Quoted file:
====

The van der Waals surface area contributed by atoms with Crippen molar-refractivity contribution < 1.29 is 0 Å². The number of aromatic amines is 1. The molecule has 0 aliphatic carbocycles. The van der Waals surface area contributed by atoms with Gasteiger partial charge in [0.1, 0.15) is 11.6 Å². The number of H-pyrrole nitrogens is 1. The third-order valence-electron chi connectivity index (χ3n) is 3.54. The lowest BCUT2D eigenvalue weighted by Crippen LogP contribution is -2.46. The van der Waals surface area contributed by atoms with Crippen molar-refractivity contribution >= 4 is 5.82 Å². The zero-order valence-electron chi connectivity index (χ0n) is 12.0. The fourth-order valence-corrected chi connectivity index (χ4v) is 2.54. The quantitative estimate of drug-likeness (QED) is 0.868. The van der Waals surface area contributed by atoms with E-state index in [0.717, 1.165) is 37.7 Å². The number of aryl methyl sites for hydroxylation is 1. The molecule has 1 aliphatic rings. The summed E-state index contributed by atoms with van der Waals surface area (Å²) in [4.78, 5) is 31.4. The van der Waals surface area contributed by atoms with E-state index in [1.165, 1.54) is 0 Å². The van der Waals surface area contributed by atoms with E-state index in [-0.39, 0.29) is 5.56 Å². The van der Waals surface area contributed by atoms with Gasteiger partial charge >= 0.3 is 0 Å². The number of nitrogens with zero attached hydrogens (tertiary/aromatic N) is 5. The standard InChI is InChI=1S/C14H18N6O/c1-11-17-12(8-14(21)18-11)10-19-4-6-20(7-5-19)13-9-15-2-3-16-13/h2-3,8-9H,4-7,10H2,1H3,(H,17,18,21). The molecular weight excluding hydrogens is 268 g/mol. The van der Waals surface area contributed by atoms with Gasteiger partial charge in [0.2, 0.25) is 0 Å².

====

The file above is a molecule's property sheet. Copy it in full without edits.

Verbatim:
The van der Waals surface area contributed by atoms with Crippen molar-refractivity contribution < 1.29 is 0 Å². The number of aromatic amines is 1. The molecule has 0 aliphatic carbocycles. The van der Waals surface area contributed by atoms with Gasteiger partial charge in [0.1, 0.15) is 11.6 Å². The number of H-pyrrole nitrogens is 1. The third-order valence-electron chi connectivity index (χ3n) is 3.54. The lowest BCUT2D eigenvalue weighted by Crippen LogP contribution is -2.46. The van der Waals surface area contributed by atoms with Crippen molar-refractivity contribution >= 4 is 5.82 Å². The zero-order valence-electron chi connectivity index (χ0n) is 12.0. The fourth-order valence-corrected chi connectivity index (χ4v) is 2.54. The quantitative estimate of drug-likeness (QED) is 0.868. The van der Waals surface area contributed by atoms with E-state index in [0.717, 1.165) is 37.7 Å². The number of aryl methyl sites for hydroxylation is 1. The molecule has 1 aliphatic rings. The summed E-state index contributed by atoms with van der Waals surface area (Å²) in [4.78, 5) is 31.4. The van der Waals surface area contributed by atoms with E-state index in [1.165, 1.54) is 0 Å². The van der Waals surface area contributed by atoms with E-state index in [-0.39, 0.29) is 5.56 Å². The van der Waals surface area contributed by atoms with Gasteiger partial charge >= 0.3 is 0 Å². The number of nitrogens with zero attached hydrogens (tertiary/aromatic N) is 5. The standard InChI is InChI=1S/C14H18N6O/c1-11-17-12(8-14(21)18-11)10-19-4-6-20(7-5-19)13-9-15-2-3-16-13/h2-3,8-9H,4-7,10H2,1H3,(H,17,18,21). The molecular weight excluding hydrogens is 268 g/mol. The van der Waals surface area contributed by atoms with Gasteiger partial charge in [0.2, 0.25) is 0 Å².